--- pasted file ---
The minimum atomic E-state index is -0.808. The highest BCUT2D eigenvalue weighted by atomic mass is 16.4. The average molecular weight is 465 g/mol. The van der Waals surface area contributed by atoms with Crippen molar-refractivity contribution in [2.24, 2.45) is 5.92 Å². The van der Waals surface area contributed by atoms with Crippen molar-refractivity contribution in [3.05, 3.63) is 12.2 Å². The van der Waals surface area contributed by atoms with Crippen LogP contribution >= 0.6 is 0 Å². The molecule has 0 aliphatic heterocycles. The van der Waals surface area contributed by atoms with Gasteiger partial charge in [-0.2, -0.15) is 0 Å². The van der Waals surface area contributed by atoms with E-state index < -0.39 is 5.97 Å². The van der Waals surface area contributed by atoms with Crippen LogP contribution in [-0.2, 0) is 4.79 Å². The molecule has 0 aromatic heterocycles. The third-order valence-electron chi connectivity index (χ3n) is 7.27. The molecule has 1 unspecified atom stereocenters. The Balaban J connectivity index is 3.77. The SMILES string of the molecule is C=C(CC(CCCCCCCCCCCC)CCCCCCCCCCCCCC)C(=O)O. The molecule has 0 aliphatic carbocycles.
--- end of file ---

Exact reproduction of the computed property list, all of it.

The minimum atomic E-state index is -0.808. The highest BCUT2D eigenvalue weighted by atomic mass is 16.4. The average molecular weight is 465 g/mol. The van der Waals surface area contributed by atoms with Crippen molar-refractivity contribution in [2.24, 2.45) is 5.92 Å². The van der Waals surface area contributed by atoms with Crippen molar-refractivity contribution in [3.05, 3.63) is 12.2 Å². The van der Waals surface area contributed by atoms with Crippen LogP contribution >= 0.6 is 0 Å². The molecule has 0 aliphatic heterocycles. The van der Waals surface area contributed by atoms with Gasteiger partial charge in [-0.2, -0.15) is 0 Å². The van der Waals surface area contributed by atoms with E-state index < -0.39 is 5.97 Å². The van der Waals surface area contributed by atoms with Crippen LogP contribution in [-0.2, 0) is 4.79 Å². The molecule has 0 aromatic heterocycles. The third-order valence-electron chi connectivity index (χ3n) is 7.27. The molecule has 1 unspecified atom stereocenters. The Balaban J connectivity index is 3.77. The SMILES string of the molecule is C=C(CC(CCCCCCCCCCCC)CCCCCCCCCCCCCC)C(=O)O. The molecule has 0 aliphatic carbocycles.